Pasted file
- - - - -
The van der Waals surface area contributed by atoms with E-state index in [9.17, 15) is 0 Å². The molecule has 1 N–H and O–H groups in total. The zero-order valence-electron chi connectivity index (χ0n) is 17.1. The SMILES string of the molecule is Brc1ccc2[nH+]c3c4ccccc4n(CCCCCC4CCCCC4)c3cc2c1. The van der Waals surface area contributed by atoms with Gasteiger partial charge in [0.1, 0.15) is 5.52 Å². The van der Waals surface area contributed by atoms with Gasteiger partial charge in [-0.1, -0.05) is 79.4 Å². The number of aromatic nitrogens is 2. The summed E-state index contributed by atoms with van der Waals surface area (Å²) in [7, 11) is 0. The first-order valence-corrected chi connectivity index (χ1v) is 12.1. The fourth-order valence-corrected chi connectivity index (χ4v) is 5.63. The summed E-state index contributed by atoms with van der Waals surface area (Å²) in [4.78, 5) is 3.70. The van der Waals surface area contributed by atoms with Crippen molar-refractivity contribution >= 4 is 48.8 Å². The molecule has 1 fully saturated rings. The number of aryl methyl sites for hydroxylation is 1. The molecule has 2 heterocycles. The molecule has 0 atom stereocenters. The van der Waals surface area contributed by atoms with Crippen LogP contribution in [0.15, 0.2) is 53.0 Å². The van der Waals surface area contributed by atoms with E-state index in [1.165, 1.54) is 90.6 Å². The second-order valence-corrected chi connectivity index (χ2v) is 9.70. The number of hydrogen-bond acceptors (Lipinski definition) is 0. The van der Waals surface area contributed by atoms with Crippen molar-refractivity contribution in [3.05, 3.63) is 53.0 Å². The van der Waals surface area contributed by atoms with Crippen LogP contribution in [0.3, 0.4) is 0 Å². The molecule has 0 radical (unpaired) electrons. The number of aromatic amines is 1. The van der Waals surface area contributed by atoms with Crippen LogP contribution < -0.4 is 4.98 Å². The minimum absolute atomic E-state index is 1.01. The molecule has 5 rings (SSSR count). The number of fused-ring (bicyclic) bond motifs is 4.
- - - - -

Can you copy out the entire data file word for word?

The van der Waals surface area contributed by atoms with E-state index in [9.17, 15) is 0 Å². The molecule has 1 N–H and O–H groups in total. The zero-order valence-electron chi connectivity index (χ0n) is 17.1. The SMILES string of the molecule is Brc1ccc2[nH+]c3c4ccccc4n(CCCCCC4CCCCC4)c3cc2c1. The van der Waals surface area contributed by atoms with Gasteiger partial charge in [0.1, 0.15) is 5.52 Å². The van der Waals surface area contributed by atoms with Gasteiger partial charge in [-0.1, -0.05) is 79.4 Å². The number of aromatic nitrogens is 2. The summed E-state index contributed by atoms with van der Waals surface area (Å²) in [7, 11) is 0. The first-order valence-corrected chi connectivity index (χ1v) is 12.1. The fourth-order valence-corrected chi connectivity index (χ4v) is 5.63. The summed E-state index contributed by atoms with van der Waals surface area (Å²) in [4.78, 5) is 3.70. The van der Waals surface area contributed by atoms with Crippen molar-refractivity contribution >= 4 is 48.8 Å². The molecule has 1 fully saturated rings. The number of aryl methyl sites for hydroxylation is 1. The molecule has 2 heterocycles. The molecule has 0 atom stereocenters. The van der Waals surface area contributed by atoms with Crippen LogP contribution in [0.15, 0.2) is 53.0 Å². The van der Waals surface area contributed by atoms with E-state index in [1.165, 1.54) is 90.6 Å². The second-order valence-corrected chi connectivity index (χ2v) is 9.70. The number of hydrogen-bond acceptors (Lipinski definition) is 0. The van der Waals surface area contributed by atoms with Crippen molar-refractivity contribution in [3.05, 3.63) is 53.0 Å². The van der Waals surface area contributed by atoms with Crippen LogP contribution in [0.3, 0.4) is 0 Å². The molecule has 0 radical (unpaired) electrons. The number of aromatic amines is 1. The van der Waals surface area contributed by atoms with Crippen LogP contribution < -0.4 is 4.98 Å². The minimum absolute atomic E-state index is 1.01. The molecule has 5 rings (SSSR count). The number of fused-ring (bicyclic) bond motifs is 4.